Click (most) of the images for an enlarged view.

There have been a number of discoveries of Roman sites and artefacts within the parish of Olney. For example, a second century water channel/gully was discovered during an evaluation in the garden of 106 High Street, and a ditch at East Street. An excavation at Olney’s Cowper Tannery produced significant amounts of Roman pottery which was largely residual.

Field names for the north end of Olney

Roofing Tile – RomanoBritish made from local limestone

Although there have been a number of artefacts discovered within the town, including coins and Roman pottery, there has been nothing to suggest a settlement in the area of the town centre. However, the most significant Roman site has been found just beyond the bounds of the town in Ashfurlong, (see map.) An extensive Roman settlement was first noted in the 19th century when large amounts of pottery and considerable quantities of coins were observed in the fields. It is also reputed that a bronze figure of Mercury was also recovered around 1862. There is also a dense scatter of building debris in an adjacent field including roofing tile, box and flue tile. Aerial photographs of the site have revealed linear features that may be indicative of enclosures, field systems and a possible road. Analysis of pottery and finds around the site has indicated a date range of the 2nd to 4th centuries AD, although the finds from one field has yielded evidence for 1st century AD.

Apart from a few surveys there has been no substantive excavation of Ashfurlong, but from current evidence the site has been interpreted as a Roman village or proto-urban settlement (an historic settlement which has both rural and urban features), one of only two known in the county. As a consequence Ashfurlong is of national importance and this is reflected in its designation as a Scheduled Ancient monument (SAM MK 127).

A Roman Pot found locally

Sketch of the Churchyard Elm

The approximate extent of the Ashfurlong settlement is not fully understood and it may have extended into Olney itself. The land immediately to the north of the Knoll at the north end of Olney is known locally as the old churchyard on account of burials unearthed there in the 19th and 20th centuries. (See image of the ‘Churchyard Elm’.) These graves have been traditionally attributed to an Anglo-Saxon or early medieval church as most are devoid of grave goods and are orientated east west. However an alternative view is that these may well be part of a Roman burial ground outside the Ashfurlong settlement or a roadside cemetery, although further research is needed to confirm either hypothesis.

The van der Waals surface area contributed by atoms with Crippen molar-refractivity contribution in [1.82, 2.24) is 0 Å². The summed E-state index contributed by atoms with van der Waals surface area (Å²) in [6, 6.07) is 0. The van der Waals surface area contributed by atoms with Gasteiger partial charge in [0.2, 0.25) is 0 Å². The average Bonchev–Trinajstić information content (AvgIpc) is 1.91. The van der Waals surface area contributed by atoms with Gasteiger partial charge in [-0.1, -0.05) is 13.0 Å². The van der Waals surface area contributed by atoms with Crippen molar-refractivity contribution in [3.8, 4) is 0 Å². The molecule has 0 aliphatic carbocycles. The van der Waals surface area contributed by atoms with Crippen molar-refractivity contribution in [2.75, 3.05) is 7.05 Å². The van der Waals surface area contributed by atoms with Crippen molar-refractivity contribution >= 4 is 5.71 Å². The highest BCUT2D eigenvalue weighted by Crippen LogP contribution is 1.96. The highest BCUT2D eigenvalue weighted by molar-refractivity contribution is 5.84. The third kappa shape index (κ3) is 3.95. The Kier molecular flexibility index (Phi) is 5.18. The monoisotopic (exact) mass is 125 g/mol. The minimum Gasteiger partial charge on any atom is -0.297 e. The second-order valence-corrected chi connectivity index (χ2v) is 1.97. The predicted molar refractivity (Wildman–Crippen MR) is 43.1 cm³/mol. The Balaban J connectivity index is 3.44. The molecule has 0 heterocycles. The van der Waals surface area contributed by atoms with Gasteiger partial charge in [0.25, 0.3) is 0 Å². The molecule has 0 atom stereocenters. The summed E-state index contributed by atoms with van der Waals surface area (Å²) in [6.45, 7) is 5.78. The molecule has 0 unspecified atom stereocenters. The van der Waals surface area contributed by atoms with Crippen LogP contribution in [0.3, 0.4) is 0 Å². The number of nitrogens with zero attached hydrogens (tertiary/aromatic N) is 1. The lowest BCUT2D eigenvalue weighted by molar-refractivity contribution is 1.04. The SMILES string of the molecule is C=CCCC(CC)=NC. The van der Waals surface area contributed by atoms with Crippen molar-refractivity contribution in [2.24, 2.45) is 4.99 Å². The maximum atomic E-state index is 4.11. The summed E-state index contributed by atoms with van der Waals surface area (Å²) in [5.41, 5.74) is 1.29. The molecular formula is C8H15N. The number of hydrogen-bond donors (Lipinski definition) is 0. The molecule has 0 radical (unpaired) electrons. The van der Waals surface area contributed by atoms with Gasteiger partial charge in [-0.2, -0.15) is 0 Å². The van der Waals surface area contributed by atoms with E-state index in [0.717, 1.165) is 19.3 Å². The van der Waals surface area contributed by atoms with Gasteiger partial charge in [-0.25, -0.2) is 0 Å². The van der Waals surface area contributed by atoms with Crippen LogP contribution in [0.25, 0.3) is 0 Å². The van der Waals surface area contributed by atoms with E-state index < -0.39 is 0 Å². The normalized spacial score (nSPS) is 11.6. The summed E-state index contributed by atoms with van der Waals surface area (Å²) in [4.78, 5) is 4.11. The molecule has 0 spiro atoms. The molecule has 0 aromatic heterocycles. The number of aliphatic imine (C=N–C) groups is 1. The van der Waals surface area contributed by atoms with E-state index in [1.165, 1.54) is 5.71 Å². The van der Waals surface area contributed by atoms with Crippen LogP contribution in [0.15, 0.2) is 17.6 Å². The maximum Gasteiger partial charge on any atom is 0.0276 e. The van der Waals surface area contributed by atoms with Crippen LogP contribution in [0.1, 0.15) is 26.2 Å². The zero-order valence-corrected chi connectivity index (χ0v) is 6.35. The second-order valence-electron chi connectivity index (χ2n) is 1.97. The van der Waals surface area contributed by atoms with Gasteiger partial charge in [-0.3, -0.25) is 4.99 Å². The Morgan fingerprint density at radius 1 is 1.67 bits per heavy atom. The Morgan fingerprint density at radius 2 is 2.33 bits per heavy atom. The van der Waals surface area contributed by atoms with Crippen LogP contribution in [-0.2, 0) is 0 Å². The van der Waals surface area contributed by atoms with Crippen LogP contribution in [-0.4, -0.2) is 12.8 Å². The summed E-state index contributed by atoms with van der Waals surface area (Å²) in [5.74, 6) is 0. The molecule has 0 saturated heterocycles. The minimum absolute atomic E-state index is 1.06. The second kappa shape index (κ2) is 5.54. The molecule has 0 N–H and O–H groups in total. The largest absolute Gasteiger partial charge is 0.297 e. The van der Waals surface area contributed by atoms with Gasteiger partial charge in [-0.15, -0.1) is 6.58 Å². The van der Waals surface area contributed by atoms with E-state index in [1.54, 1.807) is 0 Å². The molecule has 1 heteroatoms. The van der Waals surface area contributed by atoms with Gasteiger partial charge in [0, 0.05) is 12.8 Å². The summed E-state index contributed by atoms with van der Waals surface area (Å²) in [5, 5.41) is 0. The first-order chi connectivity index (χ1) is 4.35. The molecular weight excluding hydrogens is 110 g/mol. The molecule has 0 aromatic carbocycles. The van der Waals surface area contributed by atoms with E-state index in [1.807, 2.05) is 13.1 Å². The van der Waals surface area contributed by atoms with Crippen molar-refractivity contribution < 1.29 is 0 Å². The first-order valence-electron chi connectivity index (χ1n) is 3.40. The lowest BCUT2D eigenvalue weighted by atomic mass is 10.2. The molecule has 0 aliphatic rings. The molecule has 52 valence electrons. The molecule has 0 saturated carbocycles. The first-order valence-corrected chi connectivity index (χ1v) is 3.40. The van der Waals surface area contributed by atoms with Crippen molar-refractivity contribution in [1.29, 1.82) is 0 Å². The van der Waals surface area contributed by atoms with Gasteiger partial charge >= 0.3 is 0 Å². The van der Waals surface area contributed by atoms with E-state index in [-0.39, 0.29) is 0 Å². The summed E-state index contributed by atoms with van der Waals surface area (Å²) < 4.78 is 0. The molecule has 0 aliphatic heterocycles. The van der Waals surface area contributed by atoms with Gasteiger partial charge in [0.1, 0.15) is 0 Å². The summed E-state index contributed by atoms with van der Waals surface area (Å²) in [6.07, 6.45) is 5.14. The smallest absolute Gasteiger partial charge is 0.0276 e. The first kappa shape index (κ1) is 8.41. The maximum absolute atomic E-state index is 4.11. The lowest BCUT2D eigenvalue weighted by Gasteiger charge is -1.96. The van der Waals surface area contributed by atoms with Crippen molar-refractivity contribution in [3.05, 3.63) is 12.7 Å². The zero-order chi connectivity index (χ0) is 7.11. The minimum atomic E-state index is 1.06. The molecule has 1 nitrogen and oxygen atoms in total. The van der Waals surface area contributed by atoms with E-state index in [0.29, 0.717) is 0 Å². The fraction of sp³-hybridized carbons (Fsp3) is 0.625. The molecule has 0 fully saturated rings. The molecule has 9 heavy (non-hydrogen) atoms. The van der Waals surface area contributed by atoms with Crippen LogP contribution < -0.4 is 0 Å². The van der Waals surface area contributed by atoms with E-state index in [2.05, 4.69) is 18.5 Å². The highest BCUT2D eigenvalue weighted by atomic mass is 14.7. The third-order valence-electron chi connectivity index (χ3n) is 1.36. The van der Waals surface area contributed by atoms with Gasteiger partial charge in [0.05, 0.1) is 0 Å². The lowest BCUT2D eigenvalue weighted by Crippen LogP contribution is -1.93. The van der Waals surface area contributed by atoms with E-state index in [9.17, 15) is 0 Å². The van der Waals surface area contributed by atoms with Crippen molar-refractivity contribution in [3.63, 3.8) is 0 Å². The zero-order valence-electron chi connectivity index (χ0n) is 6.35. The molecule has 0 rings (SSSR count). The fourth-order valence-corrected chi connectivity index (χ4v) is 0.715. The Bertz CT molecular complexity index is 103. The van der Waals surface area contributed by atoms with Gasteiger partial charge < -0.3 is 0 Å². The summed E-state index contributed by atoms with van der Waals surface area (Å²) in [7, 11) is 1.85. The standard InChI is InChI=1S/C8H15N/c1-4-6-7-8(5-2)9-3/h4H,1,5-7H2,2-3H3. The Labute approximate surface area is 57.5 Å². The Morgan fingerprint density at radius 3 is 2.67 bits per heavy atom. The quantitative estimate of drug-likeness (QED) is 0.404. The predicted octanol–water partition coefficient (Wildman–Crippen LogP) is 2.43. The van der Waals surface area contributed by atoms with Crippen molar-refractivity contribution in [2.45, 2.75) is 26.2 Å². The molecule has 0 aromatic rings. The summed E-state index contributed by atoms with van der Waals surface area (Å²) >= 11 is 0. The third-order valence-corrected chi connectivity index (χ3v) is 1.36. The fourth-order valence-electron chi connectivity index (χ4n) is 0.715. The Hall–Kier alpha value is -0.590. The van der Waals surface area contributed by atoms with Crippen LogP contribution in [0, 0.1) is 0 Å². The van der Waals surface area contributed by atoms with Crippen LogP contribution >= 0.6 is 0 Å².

Beyond Ashfurlong there are a number of Roman sites in the landscape surrounding Olney. A few kilometres to the east of the town at Rines Hill, Newton Blossomville, excavation evidence and aerial photographs have indicated the site of a Roman villa. While at nearby Weston Underwood there is archaeological evidence of another possible villa, a number of Roman finds with Roman tegula (overlapping roof tiles) and building materials have been found to the of west of the village.

Bung Hole pot found at Weston Underwood (Age and use of pot?)

Roman Pottery found in 1920 in what is now Emberton Park


Roman Pottery – Oxford ware bowl with characteristic white slip over a red fabric 325-400 AD

To the south of Olney there is evidence of another Roman settlement at Emberton Park. Excavations here revealed Romano dripping wells; at the bottom of one well was a limestone slab with relief carving of Mercury. Recent aerial photographic evidence has also revealed a further probable villa site to the south of Olney in Emberton parish.

Roman Towns and Roads
in the vicinity of  Olney

Ashfurlong and surrounding settlements were connected to a road network; a study undertaken by a group of antiquarians known as the Viatores postulated that there were two principal roads running through the area: the so called Viatores 171 and 175 (Viatores 1964). The most prominent route is the Viatores 175, which is believed to run from Peterborough via Ashfurlong through Olney south to Newport and Fenny Stratford. Given the increasing number of Roman sites being discovered, it seems there must have been a network of lesser roads and routeways in use that connected places together.

To date there are some indications of Roman settlements around Olney, although the proximity of sites discovered at Ashfurlong and Emberton suggest that it is possible that some form of settlement may have existed in Olney itself.

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